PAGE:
Mickelson frenemy Tiger Woods came to Mickelson's defense by pointing out that high taxes were one reason that he had previously left California. But perhaps not wanting to seem insensitive or place himself within political controversies any more than he already had, Mickelson issued an apology for his statements.
"I'm like many Americans who are trying to understand the new tax laws. I certainly don't have a definitive plan at this time, but like everyone else I want to make decisions that are best for my future and my family. Finances and taxes are a personal matter and I should not have made my opinions on them public. I apologize to those I have upset or insulted and assure you I intend to not let it happen again".
Mickelson was, according to Sports Illustrated, the second highest paid athlete in 2012. Floyd Mayweather was #1. So even by the elevated standards of New York or Hollywood, Mickelson would remain rich even if the federal, state and local governments really were shaking him down for 63% of his total (not marginal) income. Perhaps he really should just keep his mouth shut and pay up. Never complain and never explain is often really good advice for an adult to heed. If you're paying a lot of taxes, you're probably earning a lot of money so what do you really have to complain about when all is said and done? Mickelson's net worth is estimated at or around $180 million. So it's not like I'm ever going to see Mickelson on my homeward bound expressway exit forlornly holding up a sign that reads "Will putt for cash. Please help".
So this raises an interesting question. There are as stated, very few people who like paying taxes. People at all levels of income complain about the bites various governments take whether they're getting clothing at goodwill or going shopping for suits in Paris and Rome over the weekend. Presumably Mickelson and his wife know better than anyone not in the IRS, how much he pays in taxes. Whatever his tax burden is, by Mickelson's reckoning it's too damn much. He has a right to say so. California's 13% income tax is by my standards, too high and could well be a reason why some people who have the ability may consider departing California for more pleasant (lower tax) locales. You need not be a right-wing free market fundamentalist to recognize that there is a point where higher tax rates do not result in higher revenue. Because all else equal people can and do decide to leave the political unit where high taxes are imposed or failing that work less. For a high tax area to succeed, it needs to offer some other super high quality services to go along with the higher taxes-high quality schools, high income potential, clean air and water, great roads, open space, responsive police and fire service. Does that sound like California these days? I couldn't say...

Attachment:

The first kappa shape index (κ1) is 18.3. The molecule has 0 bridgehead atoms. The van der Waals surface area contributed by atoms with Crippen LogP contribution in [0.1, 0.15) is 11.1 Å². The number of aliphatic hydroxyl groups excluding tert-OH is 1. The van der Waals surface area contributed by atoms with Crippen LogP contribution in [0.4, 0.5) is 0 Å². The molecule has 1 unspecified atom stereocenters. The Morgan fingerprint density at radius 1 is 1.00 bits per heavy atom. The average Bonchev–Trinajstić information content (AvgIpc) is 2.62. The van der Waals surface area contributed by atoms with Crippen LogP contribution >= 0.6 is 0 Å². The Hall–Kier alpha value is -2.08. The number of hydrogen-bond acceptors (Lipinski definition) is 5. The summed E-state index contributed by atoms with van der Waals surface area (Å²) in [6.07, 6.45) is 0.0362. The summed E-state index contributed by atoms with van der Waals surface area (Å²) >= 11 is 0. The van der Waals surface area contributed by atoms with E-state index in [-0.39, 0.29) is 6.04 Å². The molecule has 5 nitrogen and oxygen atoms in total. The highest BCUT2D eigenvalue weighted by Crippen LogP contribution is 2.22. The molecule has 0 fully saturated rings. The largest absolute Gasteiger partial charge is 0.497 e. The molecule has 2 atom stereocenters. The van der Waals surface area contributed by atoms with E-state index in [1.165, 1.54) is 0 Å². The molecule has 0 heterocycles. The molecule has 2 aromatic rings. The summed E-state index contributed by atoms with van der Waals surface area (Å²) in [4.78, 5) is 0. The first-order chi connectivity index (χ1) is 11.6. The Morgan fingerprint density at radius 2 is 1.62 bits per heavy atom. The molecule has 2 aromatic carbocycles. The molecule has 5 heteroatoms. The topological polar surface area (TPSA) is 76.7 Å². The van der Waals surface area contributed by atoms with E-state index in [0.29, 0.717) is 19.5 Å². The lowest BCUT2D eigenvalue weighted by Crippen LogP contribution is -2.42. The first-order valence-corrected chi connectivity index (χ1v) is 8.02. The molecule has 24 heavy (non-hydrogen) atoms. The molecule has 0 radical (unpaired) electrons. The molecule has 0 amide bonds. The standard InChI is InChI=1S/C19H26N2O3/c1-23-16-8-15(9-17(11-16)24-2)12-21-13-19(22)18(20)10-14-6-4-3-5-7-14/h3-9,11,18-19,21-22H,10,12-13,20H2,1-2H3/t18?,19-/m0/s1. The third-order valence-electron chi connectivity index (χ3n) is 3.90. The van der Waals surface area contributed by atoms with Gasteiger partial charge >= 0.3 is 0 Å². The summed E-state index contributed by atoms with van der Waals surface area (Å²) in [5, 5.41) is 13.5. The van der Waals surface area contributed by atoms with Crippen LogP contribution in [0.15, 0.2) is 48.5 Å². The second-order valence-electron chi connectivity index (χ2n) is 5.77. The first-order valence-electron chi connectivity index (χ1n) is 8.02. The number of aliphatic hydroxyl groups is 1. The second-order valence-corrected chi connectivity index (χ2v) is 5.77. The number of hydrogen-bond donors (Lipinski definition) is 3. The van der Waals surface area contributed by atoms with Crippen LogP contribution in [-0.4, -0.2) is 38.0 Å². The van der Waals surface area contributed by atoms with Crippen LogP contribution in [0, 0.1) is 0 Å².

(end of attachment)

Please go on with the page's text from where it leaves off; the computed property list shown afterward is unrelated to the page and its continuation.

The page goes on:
But Mickelson should count himself lucky. Progressive talk show host and author Thom Hartmann thinks we should outlaw billionaires.  Mickelson doesn't make that cut yet but if he keeps whining I'm sure some people might decide that a 100% wealth tax on anything over 1 million might be a good idea. On the other hand I am shortly due for significant pay raises and bonus, though the increases are sadly somewhat short of $60 million. I imagine that I will be rather po'd when I see how much of the increase in income goes to the federal government. Last year I remember going to my boss wondering if the check was correct. NO ONE likes taxes!!


Was Mickelson right to speak out? Do you have any sympathy?

Was an apology necessary?

Is 63% of income going to government too high?

How much of his own money should Mickelson get to keep?